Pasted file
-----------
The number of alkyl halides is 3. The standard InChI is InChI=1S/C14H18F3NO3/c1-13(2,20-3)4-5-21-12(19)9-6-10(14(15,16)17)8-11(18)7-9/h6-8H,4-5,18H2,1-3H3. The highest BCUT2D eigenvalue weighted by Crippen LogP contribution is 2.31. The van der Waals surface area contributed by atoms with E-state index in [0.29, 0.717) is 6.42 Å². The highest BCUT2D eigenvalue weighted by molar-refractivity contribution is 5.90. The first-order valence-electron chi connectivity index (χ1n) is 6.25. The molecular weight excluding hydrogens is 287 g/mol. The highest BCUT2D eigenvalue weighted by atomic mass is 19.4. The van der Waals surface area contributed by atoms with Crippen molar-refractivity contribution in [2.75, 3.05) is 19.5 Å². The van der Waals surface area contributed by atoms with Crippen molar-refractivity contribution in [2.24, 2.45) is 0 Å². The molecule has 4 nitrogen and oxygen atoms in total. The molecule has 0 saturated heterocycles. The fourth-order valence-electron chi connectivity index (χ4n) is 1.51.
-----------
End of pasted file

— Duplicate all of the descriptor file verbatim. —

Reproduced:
The number of alkyl halides is 3. The standard InChI is InChI=1S/C14H18F3NO3/c1-13(2,20-3)4-5-21-12(19)9-6-10(14(15,16)17)8-11(18)7-9/h6-8H,4-5,18H2,1-3H3. The highest BCUT2D eigenvalue weighted by Crippen LogP contribution is 2.31. The van der Waals surface area contributed by atoms with E-state index in [0.29, 0.717) is 6.42 Å². The highest BCUT2D eigenvalue weighted by molar-refractivity contribution is 5.90. The first-order valence-electron chi connectivity index (χ1n) is 6.25. The molecular weight excluding hydrogens is 287 g/mol. The highest BCUT2D eigenvalue weighted by atomic mass is 19.4. The van der Waals surface area contributed by atoms with Crippen molar-refractivity contribution in [2.75, 3.05) is 19.5 Å². The van der Waals surface area contributed by atoms with Crippen molar-refractivity contribution in [2.24, 2.45) is 0 Å². The molecule has 4 nitrogen and oxygen atoms in total. The molecule has 0 saturated heterocycles. The fourth-order valence-electron chi connectivity index (χ4n) is 1.51.